Asked why these scions of multi-ethnic democracy and religious tolerance tend to erupt into rage after losing soccer games, while chanting "Allah-u-akbar" and waving the green banners of Jihad; or why their children join Wahhabi cults and go off to fight "holy wars" in distant foreign lands, apologists usually retort that all that has to be a reaction to the West's indifference to atrocities they have suffered.

Yet there is a mountain of evidence contradicting the explanation that militant Islam in Bosnia is a recent, reactive phenomenon. One could find it in Bosnia's Ottoman past, as the bulwark of Dar-al-Islam against the Western infidels. It was certainly present during World War Two, when the Grand Mufti of Jerusalem Mohammed Hajj Amin al-Husseini helped organize a Waffen SS Division made up of Bosnian Muslims.

Alija Izetbegovic has certainly always been an Islamic militant, ever since his youthful days in the Nazi-sponsored "Young Muslims." In 1970, he wrote and published "The Islamic Declaration," a blueprint for creating Islamic states out of secular societies. In 1990, he manipulated his way into leading Bosnia's collective presidency, undermined all attempts to negotiate an inter-ethnic settlement, and eagerly pushed Bosnia into internecine warfare by insisting on its international recognition as a unitary state.

Though he retired from public office in 2000, reportedly at U.S. request, Izetbegovic has continued to pull the strings of Bosnian Muslim politics. Even if his party does not regain power in the upcoming election, an allegedly "moderate" splinter party heavily influenced by his ideology looks likely to make gains. Almost every Bosnian Muslim politician has been in Izetbegovic's orbit at one time or another.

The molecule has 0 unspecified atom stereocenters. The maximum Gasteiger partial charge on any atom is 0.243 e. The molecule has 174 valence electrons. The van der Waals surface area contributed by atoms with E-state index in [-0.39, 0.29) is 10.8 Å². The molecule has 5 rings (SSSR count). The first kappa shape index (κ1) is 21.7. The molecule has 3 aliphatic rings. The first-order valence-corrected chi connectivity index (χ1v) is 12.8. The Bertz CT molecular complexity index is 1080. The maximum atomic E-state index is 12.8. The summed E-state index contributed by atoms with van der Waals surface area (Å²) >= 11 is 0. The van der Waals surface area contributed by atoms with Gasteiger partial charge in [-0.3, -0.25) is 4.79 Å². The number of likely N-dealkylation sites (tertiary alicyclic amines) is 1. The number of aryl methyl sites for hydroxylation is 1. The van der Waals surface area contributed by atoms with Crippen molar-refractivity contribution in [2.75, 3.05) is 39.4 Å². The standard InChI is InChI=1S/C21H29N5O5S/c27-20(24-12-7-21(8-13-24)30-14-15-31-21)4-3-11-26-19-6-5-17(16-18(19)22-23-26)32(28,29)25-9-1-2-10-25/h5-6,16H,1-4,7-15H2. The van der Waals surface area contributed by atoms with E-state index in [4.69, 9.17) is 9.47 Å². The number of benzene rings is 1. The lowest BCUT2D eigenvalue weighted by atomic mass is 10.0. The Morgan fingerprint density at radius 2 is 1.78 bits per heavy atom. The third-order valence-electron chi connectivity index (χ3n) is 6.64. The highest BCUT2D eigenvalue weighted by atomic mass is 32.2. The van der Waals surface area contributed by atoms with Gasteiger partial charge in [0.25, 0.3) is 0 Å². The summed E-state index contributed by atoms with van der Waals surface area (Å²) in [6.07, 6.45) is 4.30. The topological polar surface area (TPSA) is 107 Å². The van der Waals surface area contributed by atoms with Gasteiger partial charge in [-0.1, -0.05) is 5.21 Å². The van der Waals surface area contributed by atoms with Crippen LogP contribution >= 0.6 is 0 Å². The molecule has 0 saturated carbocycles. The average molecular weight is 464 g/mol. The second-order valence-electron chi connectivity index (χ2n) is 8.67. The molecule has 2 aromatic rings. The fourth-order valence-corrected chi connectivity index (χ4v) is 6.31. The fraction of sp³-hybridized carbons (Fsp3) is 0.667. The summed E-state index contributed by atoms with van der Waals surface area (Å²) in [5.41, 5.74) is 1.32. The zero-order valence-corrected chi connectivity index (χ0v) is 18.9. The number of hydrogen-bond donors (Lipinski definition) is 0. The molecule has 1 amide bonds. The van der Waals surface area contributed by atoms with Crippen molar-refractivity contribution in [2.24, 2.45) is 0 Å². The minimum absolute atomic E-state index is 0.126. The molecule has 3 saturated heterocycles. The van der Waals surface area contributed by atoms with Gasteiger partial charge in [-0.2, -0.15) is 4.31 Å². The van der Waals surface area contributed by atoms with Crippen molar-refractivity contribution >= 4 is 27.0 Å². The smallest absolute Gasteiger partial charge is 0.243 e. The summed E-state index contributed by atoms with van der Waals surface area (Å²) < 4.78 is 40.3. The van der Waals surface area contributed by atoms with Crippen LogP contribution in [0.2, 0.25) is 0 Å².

So while militants are a minority in Bosnian Muslim ranks, their ideology dominates Muslim politics. And thanks to the myth of multi-ethnic victimhood, it enjoys American and European support.

Reign of Terror….

Murder; arson; assassination of political opponents; ethnic cleansing; regular acts of violence against civilians; killing of law enforcement and other government officials; destruction of holy places: had anyone done this in the United States, they would have been instantly labeled terrorists. Yet the "Kosovo Liberation Army" has done it for five years, the last three on UN's payroll.